Schneider, B. (2012). Participatory Action Research, Mental Health Service User Research, and the Hearing (our) Voices Projects. International Journal of Qualitative Methods.

Note: All pull quotes below are from this paper. The additional comments and questions are my own, unless otherwise attributed

Salient Details


Participatory Action Research (PAR) in mental health service-user research is a valid and empowering philosophy of engagement and knowledge-making.


Provides a rich historical / theoretical framework for PAR and relates that clearly to the “Hearing (our) Voices” projects’ various research practices and outcomes.

Theoretical and Conceptual Framework:

  • PAR comes out of Marxist and Frierian approaches to knowledge -making
  • Questions and examines power structures, positions typically marginalized or oppressed voices at the centre of the research
  • Posionality matters, knowledge-making is never neutral


This is a literature review and case study of the 8-year “Hearing (Our) Voices” project.


  • Using the PAR approach, Hearing (Our) Voices was able to build knowledge and make (advocate for) practical changes to the ways participants are treated in the health system.
  • The validity of PAR findings can be challenged, especially from a quantitative POV. Author, Barbara Schneider used Bradbury and Reason’s Criteria for assessing the quality and validity (six questions) and demonstrated the findings met the criteria.

My Notes With Quotes:

Participatory research contests the exclusive right of expert researchers to determine how research problems are defined and studied. It asserts ordinary people as a legitimate and important source of expertise and allows people who have historically had little power to articulate their experiences and determine how they are represented… and about how marginalized people can claim full and equal citizenship as participants and contributors to society

Observation: there’s a strong link between the ideals of this model and the ethos of digital accessibility.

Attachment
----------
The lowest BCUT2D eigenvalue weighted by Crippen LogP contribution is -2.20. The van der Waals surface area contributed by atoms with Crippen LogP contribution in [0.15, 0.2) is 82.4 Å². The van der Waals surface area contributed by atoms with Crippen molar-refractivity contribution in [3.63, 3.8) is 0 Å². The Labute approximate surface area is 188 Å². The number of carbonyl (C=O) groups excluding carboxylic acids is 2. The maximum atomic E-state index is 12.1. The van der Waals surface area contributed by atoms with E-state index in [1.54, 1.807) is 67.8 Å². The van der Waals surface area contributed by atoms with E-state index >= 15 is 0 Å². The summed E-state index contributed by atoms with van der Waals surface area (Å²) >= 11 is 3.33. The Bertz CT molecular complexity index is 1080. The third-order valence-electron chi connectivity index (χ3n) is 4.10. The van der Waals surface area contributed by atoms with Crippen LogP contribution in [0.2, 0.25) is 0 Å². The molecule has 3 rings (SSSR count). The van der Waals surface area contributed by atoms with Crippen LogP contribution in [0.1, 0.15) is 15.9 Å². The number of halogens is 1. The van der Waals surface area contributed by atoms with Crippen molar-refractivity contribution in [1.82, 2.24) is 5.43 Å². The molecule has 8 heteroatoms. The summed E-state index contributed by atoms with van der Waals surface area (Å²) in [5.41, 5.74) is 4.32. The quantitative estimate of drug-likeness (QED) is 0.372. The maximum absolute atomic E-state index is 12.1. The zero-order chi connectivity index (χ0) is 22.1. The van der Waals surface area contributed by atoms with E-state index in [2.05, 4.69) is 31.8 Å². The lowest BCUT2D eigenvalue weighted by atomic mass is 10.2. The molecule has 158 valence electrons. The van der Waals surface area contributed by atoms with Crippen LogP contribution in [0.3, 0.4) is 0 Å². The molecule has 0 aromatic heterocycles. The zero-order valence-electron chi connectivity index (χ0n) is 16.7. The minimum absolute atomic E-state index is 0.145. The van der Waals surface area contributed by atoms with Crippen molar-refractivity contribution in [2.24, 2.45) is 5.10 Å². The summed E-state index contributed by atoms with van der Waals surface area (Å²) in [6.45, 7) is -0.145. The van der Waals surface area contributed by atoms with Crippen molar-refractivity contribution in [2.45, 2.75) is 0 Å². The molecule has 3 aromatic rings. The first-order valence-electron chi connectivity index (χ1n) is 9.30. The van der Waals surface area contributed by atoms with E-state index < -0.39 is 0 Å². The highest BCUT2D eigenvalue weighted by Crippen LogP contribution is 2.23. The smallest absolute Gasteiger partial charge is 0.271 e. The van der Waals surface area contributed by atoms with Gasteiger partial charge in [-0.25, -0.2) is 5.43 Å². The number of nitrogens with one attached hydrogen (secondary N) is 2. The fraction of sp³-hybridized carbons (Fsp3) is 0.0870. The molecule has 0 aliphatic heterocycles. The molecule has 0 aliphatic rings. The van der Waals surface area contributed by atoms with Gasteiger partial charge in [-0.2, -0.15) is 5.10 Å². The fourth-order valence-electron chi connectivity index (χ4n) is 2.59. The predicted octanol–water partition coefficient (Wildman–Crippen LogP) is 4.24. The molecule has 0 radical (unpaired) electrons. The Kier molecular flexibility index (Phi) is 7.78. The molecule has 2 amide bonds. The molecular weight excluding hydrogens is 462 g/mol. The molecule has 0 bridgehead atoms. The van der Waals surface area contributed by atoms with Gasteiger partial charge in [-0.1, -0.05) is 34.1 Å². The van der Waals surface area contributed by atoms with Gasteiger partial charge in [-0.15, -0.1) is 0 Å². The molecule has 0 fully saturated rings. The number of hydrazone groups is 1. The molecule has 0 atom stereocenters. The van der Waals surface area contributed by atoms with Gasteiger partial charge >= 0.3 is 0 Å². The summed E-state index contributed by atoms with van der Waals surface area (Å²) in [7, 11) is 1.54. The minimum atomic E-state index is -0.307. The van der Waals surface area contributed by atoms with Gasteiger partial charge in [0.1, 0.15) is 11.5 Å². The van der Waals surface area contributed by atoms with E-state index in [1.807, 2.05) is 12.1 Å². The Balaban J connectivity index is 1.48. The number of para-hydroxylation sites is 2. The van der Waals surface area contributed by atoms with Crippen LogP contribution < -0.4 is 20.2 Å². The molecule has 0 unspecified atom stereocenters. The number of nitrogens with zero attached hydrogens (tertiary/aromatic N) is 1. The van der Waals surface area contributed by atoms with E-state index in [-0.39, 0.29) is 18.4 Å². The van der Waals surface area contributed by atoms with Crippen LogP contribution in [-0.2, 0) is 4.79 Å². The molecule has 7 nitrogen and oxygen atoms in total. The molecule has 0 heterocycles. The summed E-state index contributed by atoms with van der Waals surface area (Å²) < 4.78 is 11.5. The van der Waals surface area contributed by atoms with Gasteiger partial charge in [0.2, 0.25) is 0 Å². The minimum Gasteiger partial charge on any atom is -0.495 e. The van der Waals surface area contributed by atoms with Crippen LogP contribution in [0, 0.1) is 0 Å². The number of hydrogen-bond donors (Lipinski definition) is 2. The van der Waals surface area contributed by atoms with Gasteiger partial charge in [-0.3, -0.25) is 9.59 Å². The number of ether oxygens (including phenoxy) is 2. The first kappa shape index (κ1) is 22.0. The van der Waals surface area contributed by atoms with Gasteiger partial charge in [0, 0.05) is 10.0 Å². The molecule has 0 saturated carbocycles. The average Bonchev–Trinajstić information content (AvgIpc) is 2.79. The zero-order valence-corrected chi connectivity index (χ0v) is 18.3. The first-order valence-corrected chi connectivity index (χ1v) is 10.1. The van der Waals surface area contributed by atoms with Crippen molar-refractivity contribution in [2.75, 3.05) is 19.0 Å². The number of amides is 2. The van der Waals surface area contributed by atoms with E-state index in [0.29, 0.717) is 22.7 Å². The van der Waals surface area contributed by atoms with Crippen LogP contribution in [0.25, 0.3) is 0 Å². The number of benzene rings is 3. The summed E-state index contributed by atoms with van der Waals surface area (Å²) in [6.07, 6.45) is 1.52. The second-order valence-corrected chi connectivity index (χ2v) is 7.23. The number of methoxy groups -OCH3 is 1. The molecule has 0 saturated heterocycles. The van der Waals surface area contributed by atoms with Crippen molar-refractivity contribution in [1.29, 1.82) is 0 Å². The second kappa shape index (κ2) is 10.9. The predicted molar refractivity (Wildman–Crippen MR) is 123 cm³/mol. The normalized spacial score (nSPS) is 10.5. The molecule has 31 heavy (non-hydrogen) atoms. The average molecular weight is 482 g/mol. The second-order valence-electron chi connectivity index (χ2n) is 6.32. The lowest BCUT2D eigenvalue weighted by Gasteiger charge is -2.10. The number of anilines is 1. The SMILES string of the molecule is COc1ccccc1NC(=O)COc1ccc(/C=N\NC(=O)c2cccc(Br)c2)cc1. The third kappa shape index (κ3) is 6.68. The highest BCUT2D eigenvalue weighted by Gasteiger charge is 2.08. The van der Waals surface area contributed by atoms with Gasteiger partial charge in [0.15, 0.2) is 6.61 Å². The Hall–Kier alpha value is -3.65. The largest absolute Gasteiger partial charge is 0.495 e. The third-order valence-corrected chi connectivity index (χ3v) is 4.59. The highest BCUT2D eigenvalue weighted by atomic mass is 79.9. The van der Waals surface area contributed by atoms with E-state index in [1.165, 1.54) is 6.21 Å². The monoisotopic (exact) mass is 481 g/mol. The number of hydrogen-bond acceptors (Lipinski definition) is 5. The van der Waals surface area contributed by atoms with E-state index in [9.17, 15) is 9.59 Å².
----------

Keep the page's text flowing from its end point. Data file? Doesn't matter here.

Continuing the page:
PAR researchers (e.g., Anderson & Hall, 1999; Bradbury & Reason, 2001) have responded with criteria for assessing quality and validity in participatory research. Bradbury and Reason (2001) propose a series of six questions to guide assessment of PAR projects: Is there relational participation? Is it practically useful? Is it conceptually, theoretically, and methodologically coherent? Does it extend our ways of knowing? Is it significant? Does it lead to new or changed social practices?

Bradbury, H. , & Reason, P. (2001). Broadening the bandwith of validity: Issues and choice-points for improving the quality of action research. In Reason, P. & Bradbury, H. (Eds.), Handbook of action research: Participative inquiry and practice (pp. 447–455). London: Sage

To-Do: read this source. Consider the six questions as a guide for knowing when the research is done, (i.e. when all criteria have been satisfied.)

As Reason and Bradbury (2006) state, “Knowledge-making cannot be neutral and disinterested but is a political process in the service of particular purposes” (p. 6). Central to this tradition is Freire’s concept of conscientization, in which popular education enables socially dispossessed peoples to come to critical consciousness and challenge the oppressive status quo (1970, p.47).

Observation: who decides what is included and excluded from literacy and digital literacy education? Where are voices of people who use assistive technologies in those decisions. What if they could feed in? We read and write in more than one way! Isn’t it important to know the many ways people CAN read and write with technology?

[PAR] has links to the disability rights movement of the [1970’s]. This movement worked to politicize disability, arguing for a social model of disability that rejects the traditional medical model of individual bodily deficiency and instead asserts that disability is produced by societal attitudes towards impairments, rather than by the impairments themselves. Researchers began to focus on the experiences of social discrimination associated with disability, and influential scholars in the field (e.g., Oliver, 1992; Zarb, 1991) advocated a version of PAR described as emancipatory disability research as a way to change the social relations of disability research, from research carried out “on” people with disabilities to research carried out “with” people with disabilities. Building on the disability rights movement slogan, “Nothing about us without us,” researchers strove to carry out research that would promote the rights of disabled people, challenge the oppression they face, and change their lives by changing attitudes, services, policies, and legislation.

Observation: Natural and historical fit for my research area.

[PAR] projects accomplish the three primary goals of PAR: to produce practical knowledge, to take action to make that knowledge available, and to be transformative both socially and for the individuals who take part. 

Observation: these may be the overarching goals for this type of research but seeing if participants come to a matching and mutually satisfactory set of goals would be an important step in the process. This can’t go without saying or be assumed.